Such entries certainly enhance the Adverts 250 Project by acknowledging and incorporating the other types and purposes of eighteenth-century advertisements. That being said, the guest curators sometimes draw interesting connections between consumer culture and an advertisement that did not explicitly market consumer goods and services. As part of her examination of an advertisement for “A valuable Farm,” Jordan has done so by linking the profits from surplus production on the farm (especially the revenue generated from “100 Barrells of Cyder” coming out of the “good Orchard”) to opportunities to participate in the marketplace as consumers in addition to producers. Potential buyers would have also seen advertisements for goods and services in the New-London Gazette, invitations to be part of a transatlantic network of exchange that accelerated throughout the eighteenth century as the number and variety of possessions in households significantly increased. I appreciate the cause-and-effect relationship that Jordan suggests would have linked the two sorts of advertisements: colonists hoping to be active consumers first needed a means of earning the money (or at least demonstrating that they had the resources to barter or merited credit) necessary to make purchases.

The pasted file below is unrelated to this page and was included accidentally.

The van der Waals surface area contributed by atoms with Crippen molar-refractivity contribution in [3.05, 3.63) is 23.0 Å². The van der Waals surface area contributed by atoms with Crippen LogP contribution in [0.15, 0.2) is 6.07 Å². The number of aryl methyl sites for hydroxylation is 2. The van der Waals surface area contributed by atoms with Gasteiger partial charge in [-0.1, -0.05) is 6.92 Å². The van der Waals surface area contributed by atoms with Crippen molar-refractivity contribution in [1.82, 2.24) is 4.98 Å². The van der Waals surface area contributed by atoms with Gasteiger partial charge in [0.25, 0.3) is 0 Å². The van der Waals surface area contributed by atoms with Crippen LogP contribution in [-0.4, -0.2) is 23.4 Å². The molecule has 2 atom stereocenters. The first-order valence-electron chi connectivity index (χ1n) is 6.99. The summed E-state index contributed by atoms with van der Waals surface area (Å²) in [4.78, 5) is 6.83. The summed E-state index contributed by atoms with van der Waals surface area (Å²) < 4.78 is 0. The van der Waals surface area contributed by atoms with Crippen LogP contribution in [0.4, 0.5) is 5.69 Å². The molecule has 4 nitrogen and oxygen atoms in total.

[1] T.H. Breen, “An Empire of Goods: The Anglicization of Colonial America, 1690-1776,” Journal of British Studies 25, no. 4 (October 1986): 476.

April 8

GUEST CURATOR:  Maia Campbell

What was advertised in a colonial newspaper 250 years ago this week?

Apr 8 - 4:7:1766 Newport Mercury
Newport Mercury (April 7, 1766).

“A FARM in Bristol, containing about 140 Acres of good Land.”

I find interesting the way in which the American colonies and European countries sometimes diverged economically in the eighteenth century. In my Western Civilization course, we have discussed the beginnings of the Industrial Revolution. In Great Britain, where the revolution started, James Hargreaves invented the spinning jenny in 1764, revolutionizing the speed at which cotton could be spun. In that same decade Richard Arkwright introduced his water frame, which harnessed waterpower, resulting in water-powered factories that could produce mass amounts of textiles. People began to flock to the cities and abandon their farmlands. As farming became more technological and less profitable, jobs in the cities, especially in factories, opened up.